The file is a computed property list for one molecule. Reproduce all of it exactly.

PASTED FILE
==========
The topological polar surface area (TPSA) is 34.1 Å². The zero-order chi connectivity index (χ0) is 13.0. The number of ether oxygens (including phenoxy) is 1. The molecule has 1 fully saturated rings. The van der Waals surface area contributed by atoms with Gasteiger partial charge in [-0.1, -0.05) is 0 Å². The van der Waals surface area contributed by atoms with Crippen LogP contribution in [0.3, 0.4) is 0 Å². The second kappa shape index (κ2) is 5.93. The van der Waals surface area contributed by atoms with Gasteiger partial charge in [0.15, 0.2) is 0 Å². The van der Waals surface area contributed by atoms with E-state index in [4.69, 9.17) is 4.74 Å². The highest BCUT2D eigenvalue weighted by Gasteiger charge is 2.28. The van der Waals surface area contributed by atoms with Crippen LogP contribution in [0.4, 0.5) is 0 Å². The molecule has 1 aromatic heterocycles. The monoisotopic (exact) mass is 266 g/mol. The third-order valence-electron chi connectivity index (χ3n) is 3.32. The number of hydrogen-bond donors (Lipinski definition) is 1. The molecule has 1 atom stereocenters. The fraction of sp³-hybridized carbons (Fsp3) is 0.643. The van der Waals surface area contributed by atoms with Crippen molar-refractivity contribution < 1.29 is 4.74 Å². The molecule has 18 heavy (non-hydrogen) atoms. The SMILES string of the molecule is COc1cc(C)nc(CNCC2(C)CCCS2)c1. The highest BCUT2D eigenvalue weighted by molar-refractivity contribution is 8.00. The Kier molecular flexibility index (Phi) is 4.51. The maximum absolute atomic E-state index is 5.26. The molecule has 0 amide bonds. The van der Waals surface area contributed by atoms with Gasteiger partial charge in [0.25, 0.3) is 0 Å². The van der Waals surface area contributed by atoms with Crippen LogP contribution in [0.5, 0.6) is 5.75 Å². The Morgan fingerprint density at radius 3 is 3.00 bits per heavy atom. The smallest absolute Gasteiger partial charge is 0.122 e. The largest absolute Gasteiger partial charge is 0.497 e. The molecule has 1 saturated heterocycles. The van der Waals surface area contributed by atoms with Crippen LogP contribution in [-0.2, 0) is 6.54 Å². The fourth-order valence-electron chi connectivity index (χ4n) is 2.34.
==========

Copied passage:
The topological polar surface area (TPSA) is 34.1 Å². The zero-order chi connectivity index (χ0) is 13.0. The number of ether oxygens (including phenoxy) is 1. The molecule has 1 fully saturated rings. The van der Waals surface area contributed by atoms with Gasteiger partial charge in [-0.1, -0.05) is 0 Å². The van der Waals surface area contributed by atoms with Crippen LogP contribution in [0.3, 0.4) is 0 Å². The second kappa shape index (κ2) is 5.93. The van der Waals surface area contributed by atoms with Gasteiger partial charge in [0.15, 0.2) is 0 Å². The van der Waals surface area contributed by atoms with E-state index in [4.69, 9.17) is 4.74 Å². The highest BCUT2D eigenvalue weighted by Gasteiger charge is 2.28. The van der Waals surface area contributed by atoms with Crippen LogP contribution in [0.4, 0.5) is 0 Å². The molecule has 1 aromatic heterocycles. The monoisotopic (exact) mass is 266 g/mol. The third-order valence-electron chi connectivity index (χ3n) is 3.32. The number of hydrogen-bond donors (Lipinski definition) is 1. The molecule has 1 atom stereocenters. The fraction of sp³-hybridized carbons (Fsp3) is 0.643. The van der Waals surface area contributed by atoms with Crippen molar-refractivity contribution < 1.29 is 4.74 Å². The molecule has 18 heavy (non-hydrogen) atoms. The SMILES string of the molecule is COc1cc(C)nc(CNCC2(C)CCCS2)c1. The highest BCUT2D eigenvalue weighted by molar-refractivity contribution is 8.00. The Kier molecular flexibility index (Phi) is 4.51. The maximum absolute atomic E-state index is 5.26. The molecule has 0 amide bonds. The van der Waals surface area contributed by atoms with Gasteiger partial charge in [0.25, 0.3) is 0 Å². The van der Waals surface area contributed by atoms with Crippen LogP contribution in [0.5, 0.6) is 5.75 Å². The Morgan fingerprint density at radius 3 is 3.00 bits per heavy atom. The smallest absolute Gasteiger partial charge is 0.122 e. The largest absolute Gasteiger partial charge is 0.497 e. The molecule has 1 saturated heterocycles. The van der Waals surface area contributed by atoms with Crippen LogP contribution in [-0.2, 0) is 6.54 Å². The fourth-order valence-electron chi connectivity index (χ4n) is 2.34.